Most kids HATE writing. I did. I'm pretty sure it had a lot to do with not being able to spell. I'm still an awful speller. I remember my teacher saying, "sound it out" or "look it up."
Both were impossible to do. When I sounded a word out, I never seemed to sound it out the way the word was spelled, which leads me to the second part, how do you look it up in the dictionary if you can't spell the word? It all was a mystery to me.
Now you’re saying, “What about spell check?”
Spell check and computers and all the technology that you enjoy today weren't available when I was a child.
I'm not sure when I came to realize that maybe some of this writing stuff could lead to something. It might have been when my mother encouraged me to enter a contest being offered by Kool-Aid.
If I remember correctly, they were looking for a creative new flavor name and flavor personality. They invited children to come up with a name, character traits, and something of a jingle using a very limited word count. I entered, and remarkably won third place. The prize was a set of walkie talkies. I was beyond excited!
Not long afterwards my brother entered and won a similar contest where the prize was a kit to make a dinghy. Yes, there was something to learning about nouns, verbs, adjectives, punctuation, and making sure you have a beginning, a middle, and an end.
So, I have to admit I kind of got hooked on writing. In high school, Mr. Marshall was very encouraging. He even suggested I pursue a career in writing. I thought he was crazy. Yes, I enjoyed the creative part of writing, but I still didn't always get where commas should go, or how to keep the correct tenses.
In college I decided on a degree in early childhood education. I minored in English. Thank God my roommate was an English major, or I may not have graduated...Thanks, Gail! But along the way I was beginning to get it.
I went on to teaching elementary school. Most of my teaching career I was a kindergarten teacher.
I also began writing for my students when I couldn't find a book about a subject we were discussing. Again my inability to spell, and weaknesses in grammar and punctuation hindered me. Thank goodness for my patient critique partners, who would catch my mistakes. Yes, I still made mistakes. But I was getting better.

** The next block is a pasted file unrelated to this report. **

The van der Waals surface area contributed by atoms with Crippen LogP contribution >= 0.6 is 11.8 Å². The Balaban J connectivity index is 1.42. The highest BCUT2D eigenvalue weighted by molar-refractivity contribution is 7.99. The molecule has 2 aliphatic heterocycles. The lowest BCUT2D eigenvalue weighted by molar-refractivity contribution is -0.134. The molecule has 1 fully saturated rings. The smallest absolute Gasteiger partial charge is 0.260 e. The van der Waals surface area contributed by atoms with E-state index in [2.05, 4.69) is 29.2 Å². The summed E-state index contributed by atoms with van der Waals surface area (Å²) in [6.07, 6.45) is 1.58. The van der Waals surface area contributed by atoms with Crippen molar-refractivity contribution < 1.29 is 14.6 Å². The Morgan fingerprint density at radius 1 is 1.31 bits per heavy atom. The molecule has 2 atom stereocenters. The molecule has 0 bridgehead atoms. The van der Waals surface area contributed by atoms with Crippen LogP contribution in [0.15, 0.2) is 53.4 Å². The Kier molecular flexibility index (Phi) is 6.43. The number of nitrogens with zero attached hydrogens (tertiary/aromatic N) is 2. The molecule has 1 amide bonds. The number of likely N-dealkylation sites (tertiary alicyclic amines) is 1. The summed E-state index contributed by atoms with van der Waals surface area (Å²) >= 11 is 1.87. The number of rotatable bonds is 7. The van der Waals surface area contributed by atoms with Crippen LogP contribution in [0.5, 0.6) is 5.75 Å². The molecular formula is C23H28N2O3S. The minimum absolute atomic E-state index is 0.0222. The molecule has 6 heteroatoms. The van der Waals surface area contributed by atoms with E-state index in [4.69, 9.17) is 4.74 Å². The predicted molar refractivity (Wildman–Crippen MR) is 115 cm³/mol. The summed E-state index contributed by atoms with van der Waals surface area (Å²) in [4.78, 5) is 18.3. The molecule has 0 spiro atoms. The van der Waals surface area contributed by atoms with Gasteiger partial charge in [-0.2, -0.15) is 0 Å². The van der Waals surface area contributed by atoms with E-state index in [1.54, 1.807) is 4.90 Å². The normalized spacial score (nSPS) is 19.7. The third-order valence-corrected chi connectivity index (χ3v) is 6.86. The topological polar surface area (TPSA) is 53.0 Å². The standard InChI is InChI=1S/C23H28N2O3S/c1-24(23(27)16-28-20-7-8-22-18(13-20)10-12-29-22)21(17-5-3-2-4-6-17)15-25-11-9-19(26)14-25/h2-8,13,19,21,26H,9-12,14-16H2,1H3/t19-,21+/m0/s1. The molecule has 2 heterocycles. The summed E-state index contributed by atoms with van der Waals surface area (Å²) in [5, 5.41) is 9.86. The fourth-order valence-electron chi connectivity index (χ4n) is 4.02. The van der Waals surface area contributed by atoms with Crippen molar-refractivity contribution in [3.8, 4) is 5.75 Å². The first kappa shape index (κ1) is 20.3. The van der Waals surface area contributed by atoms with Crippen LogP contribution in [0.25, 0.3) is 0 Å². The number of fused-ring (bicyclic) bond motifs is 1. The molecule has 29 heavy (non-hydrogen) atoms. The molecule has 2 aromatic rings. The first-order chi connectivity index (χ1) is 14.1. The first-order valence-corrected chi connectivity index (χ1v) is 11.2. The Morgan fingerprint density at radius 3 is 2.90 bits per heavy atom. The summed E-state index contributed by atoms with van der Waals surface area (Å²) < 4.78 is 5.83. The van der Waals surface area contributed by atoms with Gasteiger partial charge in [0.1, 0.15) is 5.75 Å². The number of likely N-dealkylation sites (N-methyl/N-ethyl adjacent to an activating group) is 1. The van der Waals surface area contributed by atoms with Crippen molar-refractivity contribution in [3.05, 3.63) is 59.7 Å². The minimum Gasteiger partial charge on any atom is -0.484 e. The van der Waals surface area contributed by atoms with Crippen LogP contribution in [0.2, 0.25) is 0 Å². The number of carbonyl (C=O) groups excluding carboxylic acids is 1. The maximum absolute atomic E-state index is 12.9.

I am now 45 books into my writing career, and I’ve taught writing classes all over the United States. These are the truths I've learned about writing.
So from one kid who "hated writing" to another, I think you need to give this writing thing another chance. As an author, I've been to places I never imagined---28 states, Mexico, and Canada, speaking about writing.
Think about all the things you could do. I've gotten to go boogie boarding in the Pacific, panned gold in the Black Hills, stayed on a Lakota Indian reservation, traveled in a steamboat on the Mississippi, and worked a round-up in Wyoming. These are all adventures I never would have had if I didn't follow a career in writing.
Think of the satisfaction at seeing your words printed on paper, or on the Internet, being read by other people. You can follow any passion you have with writing as a tool to get you there. All kinds of opportunities are waiting for you if you change your attitude about writing and give this writing thing another chance. I hope you do. I now LOVE, LOVE, LOVE, writing!
A Pirate's Writing Code
What I learned from a pirate about writing:
Every pirate needs:
1. A Hook: Hooks grab the reader in the first few sentences or can be found at the end of a chapter to keep the pages turning. EXAMPLE: Captain Hook stood on the edge of the plank. Below swam a wide-mouthed crocodile, chomp, chomp, chomping at the air between Captain Hook and the sloshing sea.
2. An Anchor: A ship is afloat without an anchor. Your anchor is the story question. The story question keeps your writing focused. Will Hook make it out alive?
3. Navigation Tools: A pirate needs to know how to navigate the genre. Know your story structure. A play structure is going to be entirely different from a picture book structure. But each will have:
4. A Hearty Fight: A pirate cannot collect his bounty without first having to fight every step of the way. Conflict makes for a good story.
5. A Plank: Every story must reach the point where the main character’s toes are hanging over the edge of the plank with nowhere left to go. This climax should have your reader feeling that sorry bloke’s anxiety. Tick, Tick, Tick!
6. A Cutlass: A pirate has to be willing to use his cutlass. Once your story is written cut, cut, cut, down to the briny bones of a swashbuckling seafaring story.
7. A Treasure: When your reader closes the book make sure he leaves with a treasure he will want to come back to again and again.
Laurie Lazzaro Knowlton grew up on Lake Erie as a Rocky River Pirate. Her latest book, PIRATES DON’T SAY PLEASE, was recently released through Pelican Publishing. You can find Laurie at www.laurieknowlton.com. Or e-mail her at email@example.com.
COPYRIGHT: LAURIE KNOWLTON. Contact for permission to share or reprint.
My blog is about words, the tools of a writer. "Pleasant words are a honeycomb, sweet to the soul and healing to the bones." ~Proverbs 16:24